There have been plenty of headaches for Brookfield school officials the first few weeks of school, but Adam Lewis, director of teacher, learning and accountability, takes comfort that things have not gone as bad as he expected.

“It’s been a challenge, I’ll say that, but it’s gone much smoother than I anticipated,” he told the school board Sept. 16. “It could have been a lot worse. Our staff is doing a great job; our students are being very responsive and doing what they’re supposed to for the most part.”

The school opened with a hybrid plan in which students attend school two days a week and learn from home three days a week, but some parents opted to have their kids stay at home: 118 at the elementary school out of 390 students; 84 at the middle school of 305; and 61 at the high school out of 333.

“I wish we could have had two days with these kids, just to kind of lay out what it is that we need and our expectations, because they’ve never entered our building this year,” Lewis said of kids who are not coming to school. “It’s very difficult to communicate with them. We can call, Facebook, Instagram, emails, mailings, everything like that, but there’s something to be said about actually seeing the kid, having that conversation.”

He said 37 remote-only students – 31 at the elementary, four at the middle school and two at the high school – had not logged onto their Google Classrooms at all, although he said communications with parents give him hope that those numbers will be knocked down significantly soon.

He said the high number at the elementary is likely because parents and students are unfamiliar with the process. Middle and high school students are more independent and had worked with the school’s Chromebook computers prior to the COVID shutdown last March.

“We communicate, communicate, communicate; there are explicit directions how to do all this stuff on the website – it’s right there,” Lewis said. “You just have to read through it. But, a lot of people haven’t done it. That’s why we’re still making those phone calls.”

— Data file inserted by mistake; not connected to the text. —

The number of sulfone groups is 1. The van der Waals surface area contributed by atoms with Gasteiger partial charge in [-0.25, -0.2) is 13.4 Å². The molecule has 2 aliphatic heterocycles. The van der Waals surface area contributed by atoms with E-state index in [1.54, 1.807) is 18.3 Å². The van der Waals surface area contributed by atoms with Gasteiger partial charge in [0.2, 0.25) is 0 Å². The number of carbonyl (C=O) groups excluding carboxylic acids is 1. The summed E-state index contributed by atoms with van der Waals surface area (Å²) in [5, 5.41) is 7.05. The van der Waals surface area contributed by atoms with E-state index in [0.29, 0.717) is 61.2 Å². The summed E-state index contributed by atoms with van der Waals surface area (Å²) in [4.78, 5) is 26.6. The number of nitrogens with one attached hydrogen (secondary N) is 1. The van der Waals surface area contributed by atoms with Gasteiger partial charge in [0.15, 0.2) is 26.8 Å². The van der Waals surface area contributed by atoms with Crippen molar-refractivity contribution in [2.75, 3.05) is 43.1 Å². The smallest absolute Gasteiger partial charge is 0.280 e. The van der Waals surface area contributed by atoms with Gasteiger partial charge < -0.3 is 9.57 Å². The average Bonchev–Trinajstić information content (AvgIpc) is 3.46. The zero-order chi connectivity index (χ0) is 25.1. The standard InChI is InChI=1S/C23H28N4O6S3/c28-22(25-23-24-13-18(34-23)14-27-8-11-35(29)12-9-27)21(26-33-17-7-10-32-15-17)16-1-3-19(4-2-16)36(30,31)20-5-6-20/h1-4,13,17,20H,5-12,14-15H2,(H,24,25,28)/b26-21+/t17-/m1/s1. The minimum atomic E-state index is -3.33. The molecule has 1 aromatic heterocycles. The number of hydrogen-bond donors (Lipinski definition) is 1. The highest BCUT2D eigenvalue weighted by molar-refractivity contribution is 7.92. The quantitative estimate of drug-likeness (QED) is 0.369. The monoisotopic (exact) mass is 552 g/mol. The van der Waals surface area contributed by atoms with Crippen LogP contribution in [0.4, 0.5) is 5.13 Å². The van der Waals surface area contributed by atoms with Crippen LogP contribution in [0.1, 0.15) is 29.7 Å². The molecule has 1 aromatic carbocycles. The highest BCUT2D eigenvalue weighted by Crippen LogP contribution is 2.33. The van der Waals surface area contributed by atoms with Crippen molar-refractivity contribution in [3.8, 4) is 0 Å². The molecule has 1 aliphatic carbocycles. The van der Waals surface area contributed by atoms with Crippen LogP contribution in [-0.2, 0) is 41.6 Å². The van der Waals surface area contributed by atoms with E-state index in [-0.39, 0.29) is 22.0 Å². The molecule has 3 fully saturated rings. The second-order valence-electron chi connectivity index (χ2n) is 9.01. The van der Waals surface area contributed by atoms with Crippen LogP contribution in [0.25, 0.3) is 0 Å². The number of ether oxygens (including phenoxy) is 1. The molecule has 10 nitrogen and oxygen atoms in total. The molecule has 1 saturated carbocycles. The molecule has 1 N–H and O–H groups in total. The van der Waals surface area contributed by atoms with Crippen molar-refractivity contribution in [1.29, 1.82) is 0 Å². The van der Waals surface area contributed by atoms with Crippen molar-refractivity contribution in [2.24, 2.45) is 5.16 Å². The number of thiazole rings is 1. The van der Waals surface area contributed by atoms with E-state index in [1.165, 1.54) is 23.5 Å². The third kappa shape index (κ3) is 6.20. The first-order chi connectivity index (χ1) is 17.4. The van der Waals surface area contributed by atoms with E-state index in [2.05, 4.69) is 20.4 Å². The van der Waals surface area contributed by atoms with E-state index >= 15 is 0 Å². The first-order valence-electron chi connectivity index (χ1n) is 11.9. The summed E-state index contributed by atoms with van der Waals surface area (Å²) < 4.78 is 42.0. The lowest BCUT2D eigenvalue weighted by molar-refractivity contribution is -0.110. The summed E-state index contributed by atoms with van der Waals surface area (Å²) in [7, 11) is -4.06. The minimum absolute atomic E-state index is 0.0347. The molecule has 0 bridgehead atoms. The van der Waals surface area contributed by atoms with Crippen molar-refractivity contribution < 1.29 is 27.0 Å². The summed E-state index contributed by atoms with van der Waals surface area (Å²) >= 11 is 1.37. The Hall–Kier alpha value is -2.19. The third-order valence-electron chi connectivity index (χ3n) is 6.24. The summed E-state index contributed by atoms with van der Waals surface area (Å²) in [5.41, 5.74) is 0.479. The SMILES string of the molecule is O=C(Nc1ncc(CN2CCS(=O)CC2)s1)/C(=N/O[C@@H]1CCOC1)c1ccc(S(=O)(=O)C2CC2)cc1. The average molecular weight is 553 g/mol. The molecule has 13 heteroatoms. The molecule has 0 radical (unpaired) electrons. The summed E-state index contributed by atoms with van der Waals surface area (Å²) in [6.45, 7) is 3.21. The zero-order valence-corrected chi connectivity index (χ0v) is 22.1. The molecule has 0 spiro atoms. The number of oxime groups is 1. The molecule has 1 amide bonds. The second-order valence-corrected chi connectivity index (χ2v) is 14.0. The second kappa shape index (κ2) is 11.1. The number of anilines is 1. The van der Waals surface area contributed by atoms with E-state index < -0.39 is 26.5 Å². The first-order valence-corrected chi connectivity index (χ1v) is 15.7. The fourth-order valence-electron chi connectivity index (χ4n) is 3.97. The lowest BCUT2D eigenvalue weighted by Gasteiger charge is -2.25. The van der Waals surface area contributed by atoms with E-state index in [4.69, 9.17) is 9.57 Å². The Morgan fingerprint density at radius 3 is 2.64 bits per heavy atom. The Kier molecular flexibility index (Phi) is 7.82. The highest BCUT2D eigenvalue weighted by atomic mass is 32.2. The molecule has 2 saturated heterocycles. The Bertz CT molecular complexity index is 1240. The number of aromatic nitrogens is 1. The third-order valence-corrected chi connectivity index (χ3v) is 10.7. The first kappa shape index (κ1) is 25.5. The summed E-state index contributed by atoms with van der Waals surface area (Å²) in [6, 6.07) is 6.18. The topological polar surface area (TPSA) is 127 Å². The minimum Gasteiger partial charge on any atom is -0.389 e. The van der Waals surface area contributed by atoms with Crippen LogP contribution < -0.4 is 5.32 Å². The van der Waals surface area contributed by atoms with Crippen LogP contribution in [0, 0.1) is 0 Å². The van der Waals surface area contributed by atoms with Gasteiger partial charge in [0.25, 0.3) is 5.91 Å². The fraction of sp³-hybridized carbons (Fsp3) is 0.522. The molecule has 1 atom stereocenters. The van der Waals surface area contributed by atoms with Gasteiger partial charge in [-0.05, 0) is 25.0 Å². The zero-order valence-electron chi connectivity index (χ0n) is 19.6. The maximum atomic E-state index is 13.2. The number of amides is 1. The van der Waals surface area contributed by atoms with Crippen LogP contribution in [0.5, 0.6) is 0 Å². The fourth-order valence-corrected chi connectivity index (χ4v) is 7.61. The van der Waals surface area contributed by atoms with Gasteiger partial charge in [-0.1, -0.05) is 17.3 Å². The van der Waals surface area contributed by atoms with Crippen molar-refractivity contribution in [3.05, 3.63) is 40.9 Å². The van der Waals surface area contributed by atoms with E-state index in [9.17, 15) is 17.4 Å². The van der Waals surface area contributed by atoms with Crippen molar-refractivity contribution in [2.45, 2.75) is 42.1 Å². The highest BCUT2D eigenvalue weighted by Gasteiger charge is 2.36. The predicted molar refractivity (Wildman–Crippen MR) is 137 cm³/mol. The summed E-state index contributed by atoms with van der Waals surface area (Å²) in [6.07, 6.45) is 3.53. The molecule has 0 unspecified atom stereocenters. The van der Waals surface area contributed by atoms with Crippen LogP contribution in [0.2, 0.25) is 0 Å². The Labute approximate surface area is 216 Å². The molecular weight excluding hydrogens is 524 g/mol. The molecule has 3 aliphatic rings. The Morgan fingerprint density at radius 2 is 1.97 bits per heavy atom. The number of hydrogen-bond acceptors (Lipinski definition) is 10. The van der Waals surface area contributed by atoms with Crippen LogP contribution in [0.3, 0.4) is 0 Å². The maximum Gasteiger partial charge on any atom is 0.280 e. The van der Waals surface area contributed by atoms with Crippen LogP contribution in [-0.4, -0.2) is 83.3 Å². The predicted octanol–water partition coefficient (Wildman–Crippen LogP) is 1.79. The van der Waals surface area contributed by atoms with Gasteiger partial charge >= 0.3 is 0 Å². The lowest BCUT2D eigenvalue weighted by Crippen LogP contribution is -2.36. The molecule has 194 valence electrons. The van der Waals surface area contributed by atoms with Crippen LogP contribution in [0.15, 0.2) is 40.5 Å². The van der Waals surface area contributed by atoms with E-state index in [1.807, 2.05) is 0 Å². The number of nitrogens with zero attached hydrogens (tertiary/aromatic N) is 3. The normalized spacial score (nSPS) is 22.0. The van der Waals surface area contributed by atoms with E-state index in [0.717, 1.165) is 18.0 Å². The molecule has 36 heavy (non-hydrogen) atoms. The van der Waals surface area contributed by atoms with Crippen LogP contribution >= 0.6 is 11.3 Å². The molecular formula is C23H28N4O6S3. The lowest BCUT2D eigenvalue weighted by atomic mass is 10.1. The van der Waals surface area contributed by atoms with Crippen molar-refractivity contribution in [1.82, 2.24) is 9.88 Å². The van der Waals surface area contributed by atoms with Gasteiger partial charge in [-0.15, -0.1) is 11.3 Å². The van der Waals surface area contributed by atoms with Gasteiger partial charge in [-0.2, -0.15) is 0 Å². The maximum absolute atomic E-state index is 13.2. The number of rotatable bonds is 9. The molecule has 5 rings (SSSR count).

The district is planning to invite parents into the school on an evening or weekend to learn how to log in to Google Classroom and see how students access their assignments and submit completed work, he said.

Even some of the students who are coming to school are presenting a problem.

“Our hybrid students, the days they’re not in school, they’re not checking their Google Classroom,” Lewis said. “They’re not logging on. It’s hard enough in a given year to keep kids on track but, when you have kids that aren’t logging in at all, they’re getting further and further behind. We’re trying to stay on top of that with the communication.”

Some students’ grades look pretty poor, at this point, Lewis said. promo“I think interims, when they come out, that’s gonna kind of be an eye-opening thing.”

“They can still recover if they fail the first grading period, and maybe that’s what they need to see,” said school board member Melissa Sydlowski.

The teachers have Mondays to prepare for the week and, boy, do they need it, Lewis said.

“You come in here on a Monday and you can hear a pin drop,” Lewis said. “People aren’t leaving their classrooms. They’re working so hard to get everything ready for the next week.”

High school teacher Mary Arp, who has taught for 28 years, told the board, “I don’t think I’ve worked as hard since my first year of teaching. I’m not alone in that. The staff is working really hard, but we are struggling.”

School board members worried about teachers burning out.

“I will complement the teachers,” said board member Sarah Kurpe, who has three kids in school. “They’ve been very responsive. When I’ve messaged or emailed, it’s been very timely, understanding that they’ve worked a long day, too. That’s a tough ask that we’re putting on them.”

Lewis said his hope is that more students will log on, more remote learners will start attending school, and the novelty factor will wear off.

“I do think this will get easier as we start to get into the flow of it,” he said.